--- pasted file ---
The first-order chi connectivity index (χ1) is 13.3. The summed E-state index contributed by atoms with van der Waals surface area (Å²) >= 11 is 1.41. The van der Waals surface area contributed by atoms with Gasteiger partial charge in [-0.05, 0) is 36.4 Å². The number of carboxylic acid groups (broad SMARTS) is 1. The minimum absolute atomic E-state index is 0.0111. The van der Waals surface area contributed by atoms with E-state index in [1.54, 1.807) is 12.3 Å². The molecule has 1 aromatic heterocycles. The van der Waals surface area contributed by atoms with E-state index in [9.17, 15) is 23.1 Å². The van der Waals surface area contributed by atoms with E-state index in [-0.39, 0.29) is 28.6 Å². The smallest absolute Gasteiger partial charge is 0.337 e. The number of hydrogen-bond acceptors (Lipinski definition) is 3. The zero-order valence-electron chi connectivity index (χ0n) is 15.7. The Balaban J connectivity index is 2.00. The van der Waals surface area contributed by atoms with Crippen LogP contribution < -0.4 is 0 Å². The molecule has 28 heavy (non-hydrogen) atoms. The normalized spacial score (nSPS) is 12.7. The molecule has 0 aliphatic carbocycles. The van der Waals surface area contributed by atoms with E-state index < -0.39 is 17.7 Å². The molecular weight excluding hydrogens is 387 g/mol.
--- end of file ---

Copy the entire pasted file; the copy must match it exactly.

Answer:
The first-order chi connectivity index (χ1) is 13.3. The summed E-state index contributed by atoms with van der Waals surface area (Å²) >= 11 is 1.41. The van der Waals surface area contributed by atoms with Gasteiger partial charge in [-0.05, 0) is 36.4 Å². The number of carboxylic acid groups (broad SMARTS) is 1. The minimum absolute atomic E-state index is 0.0111. The van der Waals surface area contributed by atoms with E-state index in [1.54, 1.807) is 12.3 Å². The molecule has 1 aromatic heterocycles. The van der Waals surface area contributed by atoms with E-state index in [9.17, 15) is 23.1 Å². The van der Waals surface area contributed by atoms with E-state index in [-0.39, 0.29) is 28.6 Å². The smallest absolute Gasteiger partial charge is 0.337 e. The number of hydrogen-bond acceptors (Lipinski definition) is 3. The zero-order valence-electron chi connectivity index (χ0n) is 15.7. The Balaban J connectivity index is 2.00. The van der Waals surface area contributed by atoms with Crippen LogP contribution < -0.4 is 0 Å². The molecule has 28 heavy (non-hydrogen) atoms. The normalized spacial score (nSPS) is 12.7. The molecule has 0 aliphatic carbocycles. The van der Waals surface area contributed by atoms with E-state index < -0.39 is 17.7 Å². The molecular weight excluding hydrogens is 387 g/mol.